“We’re working on a new project called One Nation,” an excited Tupac Shakur said during the spring of 1996 while walking into Los Angeles’ Can-Am Studios, in a video available on YouTube (below). “It’s going to be an East Coast/West Coast collaboration.”
The 25-year-old rapper certainly had his differences with other artists, industry bosses and street soldiers — disputes that may have ultimately led to his death 20 years ago on Sept. 13, 1996 — but if you ask some of those who were with ‘Pac during the final months of his life, they tell a different story. Tupac’s unreleased and unfinished album known as One Nation intended to show the rap industry, and perhaps the world, that rappers from opposite coasts could work together.
Looking back on One Nation, many of Tupac’s associates feel it had the potential to be his most acclaimed work. Those who were there during its initial recording sessions recall just how potent its message was shaping up to be. Perhaps the album was set in motion by his mother, Afeni Shakur, and her contributions to the Civil Rights movement. She combated the divide-and-conquer strategies of COINTELPRO, a program used by the FBI to survey, infiltrate and stifle the Black Panther Party, among other leftist groups, during its rise around the late ’60s and early ’70s. She was also pregnant with ‘Pac while behind bars.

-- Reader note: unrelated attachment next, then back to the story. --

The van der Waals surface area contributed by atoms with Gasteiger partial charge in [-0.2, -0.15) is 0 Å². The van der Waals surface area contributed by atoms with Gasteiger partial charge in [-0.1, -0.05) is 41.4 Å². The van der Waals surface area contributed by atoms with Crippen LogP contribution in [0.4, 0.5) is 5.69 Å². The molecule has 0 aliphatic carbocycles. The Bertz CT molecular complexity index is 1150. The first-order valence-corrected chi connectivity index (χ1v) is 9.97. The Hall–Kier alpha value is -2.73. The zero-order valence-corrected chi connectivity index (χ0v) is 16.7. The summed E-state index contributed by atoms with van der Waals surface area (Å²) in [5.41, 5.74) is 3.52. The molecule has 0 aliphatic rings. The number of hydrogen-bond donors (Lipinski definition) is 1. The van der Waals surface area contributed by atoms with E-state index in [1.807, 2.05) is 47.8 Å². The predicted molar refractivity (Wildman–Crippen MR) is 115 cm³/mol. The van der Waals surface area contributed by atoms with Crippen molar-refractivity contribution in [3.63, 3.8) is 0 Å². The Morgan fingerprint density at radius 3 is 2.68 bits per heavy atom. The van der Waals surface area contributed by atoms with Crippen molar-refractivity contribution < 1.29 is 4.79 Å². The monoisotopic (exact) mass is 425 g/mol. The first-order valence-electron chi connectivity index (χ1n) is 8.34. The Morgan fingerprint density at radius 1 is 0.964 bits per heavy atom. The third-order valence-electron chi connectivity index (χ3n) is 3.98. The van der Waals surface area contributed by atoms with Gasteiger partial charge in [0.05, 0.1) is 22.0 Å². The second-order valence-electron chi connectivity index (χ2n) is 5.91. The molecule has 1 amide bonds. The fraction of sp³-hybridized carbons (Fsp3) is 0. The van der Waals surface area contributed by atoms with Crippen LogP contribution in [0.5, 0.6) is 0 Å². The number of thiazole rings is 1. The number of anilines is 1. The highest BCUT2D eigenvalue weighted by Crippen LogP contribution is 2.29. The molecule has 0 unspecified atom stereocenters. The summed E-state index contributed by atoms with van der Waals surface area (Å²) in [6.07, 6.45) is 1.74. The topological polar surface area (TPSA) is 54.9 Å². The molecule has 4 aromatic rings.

“[Afeni] was saying [the East vs. West beef] was reminding her of the tactics that COINTELPRO used,” E.D.I. Mean of Tupac’s affiliate group The Outlawz remembers. “Even though he was trying to explain to her that that’s not what he was doing, I believe some of that got through to him.”
One Nation’s inception began with a meeting that hosted Tupac, members of his Outlawz crew and other trusted friends and advisors. At the time, ‘Pac was public enemy No. 1 to a lot of rap factions in New York and New Jersey, as most of the East Coast sided with Bad Boy during the label’s meteoric rise. His initial aim was to show he still had love for the East Coast, and his target was the Brooklyn rap collective, Boot Camp Clik.
Comprised of the groups Black Moon, Smif-N-Wessun, O.G.C. (also known as Originoo Gunn Clappaz) and the newly-formed duo Heltah Skeltah, Boot Camp had the unique position of not being signed to a major label. The backpacks and Timberland boots they brandished in the videos for their highly successful underground singles “I Got Cha Opin,” “Bucktown” and “Leflaur Leflah Eshkoshka” were about as New York as you could get. They also had formed their own label, Duckdown Records, a year prior, which many say ‘Pac admired as he was trying to start a label himself.